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The Art Of Crying: How Expressing Grief Can Reduce Pain And Provide Emotional Relief


Crying jags surprise me. The urge to cry lately can come on suddenly, yet offers a potential heightened sense of relief to my mind and body post-cry. Alleys, cars, and movie theaters are great places for me to sob it out. Cancer has opened me up to grief.

I’m still caught off guard when tears come in pubic. Despite living with cancer for the past two and a half years, I continue to feel uncomfortable when I burst into sobs while walking in public — often with my adorable dog. I seek a semblance of solitude in the mural lined alleyways not far from my home. I find comfort in the murals, which serve as markers of the past and present (when there is new tagging “art”). Seeing them lets me ponder and acknowledge my own past and present.

Nilla is often the only witness to my grief.

Nilla is often the only witness to my tears.

When I wipe off fat tears from my cheeks and look around to make sure no one is watching from a nearby multi-story apartment building, I may chide myself for yet again forgetting to carry tissues. At least I remember to bring large and dark sunglasses, to hide my red and puffy eyes from passing strangers as I slowly walk back home with my dog. This crying is my way of acknowledging and even dealing with the trauma (to my body) and loss (of a few body parts including my breasts and “down there” lady parts) from serious illness.

A few weeks ago, I received news that my mom had a series of massive strokes. She has been in the ICU, as well as a nursing facility. I therefore also feel like I am mourning what has happened to mom. The closest my family and I have come to a group grieving session was in her hospital room, when I mentioned how much her cat missed her — enter the waterworks for me and my immediate family members, who were gathered around mom’s bed.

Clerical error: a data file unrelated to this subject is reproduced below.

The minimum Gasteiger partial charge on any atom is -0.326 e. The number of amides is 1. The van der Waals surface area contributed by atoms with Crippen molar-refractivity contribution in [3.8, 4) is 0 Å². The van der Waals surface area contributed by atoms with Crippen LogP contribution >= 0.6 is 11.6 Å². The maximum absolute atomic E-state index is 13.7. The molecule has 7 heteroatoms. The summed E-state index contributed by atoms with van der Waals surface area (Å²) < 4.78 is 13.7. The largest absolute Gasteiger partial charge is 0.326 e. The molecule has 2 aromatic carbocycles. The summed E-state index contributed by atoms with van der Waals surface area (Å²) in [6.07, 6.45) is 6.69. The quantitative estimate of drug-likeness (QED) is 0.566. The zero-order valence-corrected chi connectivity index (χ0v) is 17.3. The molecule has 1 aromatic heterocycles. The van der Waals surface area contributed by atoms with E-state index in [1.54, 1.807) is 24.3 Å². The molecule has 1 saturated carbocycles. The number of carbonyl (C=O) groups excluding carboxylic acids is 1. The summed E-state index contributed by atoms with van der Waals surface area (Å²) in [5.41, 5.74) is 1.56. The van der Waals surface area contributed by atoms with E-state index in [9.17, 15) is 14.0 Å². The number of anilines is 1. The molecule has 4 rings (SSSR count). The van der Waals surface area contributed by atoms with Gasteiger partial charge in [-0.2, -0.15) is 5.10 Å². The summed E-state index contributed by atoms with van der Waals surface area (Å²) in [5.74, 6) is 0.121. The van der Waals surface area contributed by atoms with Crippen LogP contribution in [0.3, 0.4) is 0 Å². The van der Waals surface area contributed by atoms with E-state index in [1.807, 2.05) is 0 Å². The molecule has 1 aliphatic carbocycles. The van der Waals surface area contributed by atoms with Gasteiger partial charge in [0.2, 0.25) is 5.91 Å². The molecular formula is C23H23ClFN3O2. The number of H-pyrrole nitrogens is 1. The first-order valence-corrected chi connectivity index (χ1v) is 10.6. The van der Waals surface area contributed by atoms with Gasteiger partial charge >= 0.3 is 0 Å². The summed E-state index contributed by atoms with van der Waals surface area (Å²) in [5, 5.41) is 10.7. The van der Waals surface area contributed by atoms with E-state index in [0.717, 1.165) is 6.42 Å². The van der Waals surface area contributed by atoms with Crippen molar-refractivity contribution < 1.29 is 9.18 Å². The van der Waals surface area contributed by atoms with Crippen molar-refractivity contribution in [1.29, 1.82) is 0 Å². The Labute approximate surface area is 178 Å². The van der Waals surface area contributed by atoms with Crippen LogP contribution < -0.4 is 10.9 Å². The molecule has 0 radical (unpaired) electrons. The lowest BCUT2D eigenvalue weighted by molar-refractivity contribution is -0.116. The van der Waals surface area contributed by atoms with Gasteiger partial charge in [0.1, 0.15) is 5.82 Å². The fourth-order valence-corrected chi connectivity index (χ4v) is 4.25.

Sometimes when I cry, I find myself trying to understand what I am feeling. The quiet and comfort of these moments lets me figure out if I am feeling sad, mad, powerlessness, grief, or a heady combo of all of the above. I do know that my crying gives me relief and tends to overtake me later in the day or early evening. If I am feeling HALT (hungry, angry, lonely or tired) then I can later realize that such factors tend to force my hand, compelling me to take a break from my current routine of working and researching mom’s health situation, and communicating with others about it. Crying reminds me that sometimes I need to put myself first and deal with my own issues. I have some experience with therapy and support groups, but realize I yearn to explore more scientific information and related data on crying.

One international study, entitled “When Is Crying Cathartic?” (conduced by Lauren M. Blysma, Ad J. J. M. Vingerhoets, and Jonathan Rottenberg), carries significant weight because it surveyed over 4,000 participants from 35 countries and addressed the variations in context for crying. It posits that earlier studies going as far back as 1895 showed that “crying acts as a way of relieving pressure or tension and allowing blocked negative emotions to be released and relieved.” They predict that the most cathartic crying sessions — crying episodes followed by the greatest mood improvement — are the ones in which a person experiences “positive, supportive, social interactions” where one can receive comfort from others.

For nearly six years, I have been going to twice-weekly support group meetings and have often felt like chunks of pain are coming out of my body when I cry in a safe setting with others, because I am letting go. The cathartic experience is reinforced by acts of caring and kindness; bouts of crying in this environment mean I’m often the recipient of hugs and words of support from folks who simply listen, rather than offering advice or direction to me as it relates to my life or even my role in my mom’s health situation.

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About Barry G. Morris

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